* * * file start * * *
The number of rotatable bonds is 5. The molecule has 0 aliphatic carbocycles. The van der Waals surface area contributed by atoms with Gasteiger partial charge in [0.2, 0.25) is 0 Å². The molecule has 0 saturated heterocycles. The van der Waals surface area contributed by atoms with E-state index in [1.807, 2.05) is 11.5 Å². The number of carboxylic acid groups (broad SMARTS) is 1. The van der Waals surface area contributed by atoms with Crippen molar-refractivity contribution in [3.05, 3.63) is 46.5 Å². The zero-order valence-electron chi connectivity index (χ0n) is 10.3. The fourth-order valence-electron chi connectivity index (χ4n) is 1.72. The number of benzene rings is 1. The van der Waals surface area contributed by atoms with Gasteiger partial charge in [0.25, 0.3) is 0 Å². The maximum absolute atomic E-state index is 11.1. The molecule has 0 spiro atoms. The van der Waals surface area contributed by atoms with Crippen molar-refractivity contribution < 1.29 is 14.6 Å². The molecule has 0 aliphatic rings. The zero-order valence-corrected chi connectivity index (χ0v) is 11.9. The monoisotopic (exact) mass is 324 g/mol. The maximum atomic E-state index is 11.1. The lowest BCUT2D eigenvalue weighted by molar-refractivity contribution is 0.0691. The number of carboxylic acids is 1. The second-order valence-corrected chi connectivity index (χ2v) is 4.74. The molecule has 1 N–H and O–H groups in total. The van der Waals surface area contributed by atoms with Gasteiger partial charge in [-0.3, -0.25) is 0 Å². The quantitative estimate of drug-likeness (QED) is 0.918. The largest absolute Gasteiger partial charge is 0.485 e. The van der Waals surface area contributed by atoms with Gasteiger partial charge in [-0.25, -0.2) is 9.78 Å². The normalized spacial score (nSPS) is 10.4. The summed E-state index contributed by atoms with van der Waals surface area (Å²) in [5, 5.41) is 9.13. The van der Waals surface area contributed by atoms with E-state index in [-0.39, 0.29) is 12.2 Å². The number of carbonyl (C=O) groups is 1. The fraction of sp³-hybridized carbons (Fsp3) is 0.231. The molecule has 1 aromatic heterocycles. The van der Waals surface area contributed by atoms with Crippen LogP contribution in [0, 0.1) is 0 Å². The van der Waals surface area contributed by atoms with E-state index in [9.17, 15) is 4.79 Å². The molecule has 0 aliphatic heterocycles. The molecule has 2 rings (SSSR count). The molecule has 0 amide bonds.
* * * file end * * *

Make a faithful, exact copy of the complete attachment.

The number of rotatable bonds is 5. The molecule has 0 aliphatic carbocycles. The van der Waals surface area contributed by atoms with Gasteiger partial charge in [0.2, 0.25) is 0 Å². The molecule has 0 saturated heterocycles. The van der Waals surface area contributed by atoms with E-state index in [1.807, 2.05) is 11.5 Å². The number of carboxylic acid groups (broad SMARTS) is 1. The van der Waals surface area contributed by atoms with Crippen molar-refractivity contribution in [3.05, 3.63) is 46.5 Å². The zero-order valence-electron chi connectivity index (χ0n) is 10.3. The fourth-order valence-electron chi connectivity index (χ4n) is 1.72. The number of benzene rings is 1. The van der Waals surface area contributed by atoms with Gasteiger partial charge in [0.25, 0.3) is 0 Å². The maximum absolute atomic E-state index is 11.1. The molecule has 0 spiro atoms. The van der Waals surface area contributed by atoms with Crippen molar-refractivity contribution < 1.29 is 14.6 Å². The molecule has 0 aliphatic rings. The zero-order valence-corrected chi connectivity index (χ0v) is 11.9. The monoisotopic (exact) mass is 324 g/mol. The maximum atomic E-state index is 11.1. The lowest BCUT2D eigenvalue weighted by molar-refractivity contribution is 0.0691. The number of carboxylic acids is 1. The second-order valence-corrected chi connectivity index (χ2v) is 4.74. The molecule has 1 N–H and O–H groups in total. The van der Waals surface area contributed by atoms with Gasteiger partial charge in [-0.3, -0.25) is 0 Å². The quantitative estimate of drug-likeness (QED) is 0.918. The largest absolute Gasteiger partial charge is 0.485 e. The van der Waals surface area contributed by atoms with Gasteiger partial charge in [-0.25, -0.2) is 9.78 Å². The normalized spacial score (nSPS) is 10.4. The summed E-state index contributed by atoms with van der Waals surface area (Å²) in [5, 5.41) is 9.13. The van der Waals surface area contributed by atoms with E-state index in [-0.39, 0.29) is 12.2 Å². The number of carbonyl (C=O) groups is 1. The fraction of sp³-hybridized carbons (Fsp3) is 0.231. The molecule has 1 aromatic heterocycles. The van der Waals surface area contributed by atoms with Crippen LogP contribution in [0, 0.1) is 0 Å². The van der Waals surface area contributed by atoms with E-state index in [9.17, 15) is 4.79 Å². The molecule has 0 aliphatic heterocycles. The molecule has 2 rings (SSSR count). The molecule has 0 amide bonds.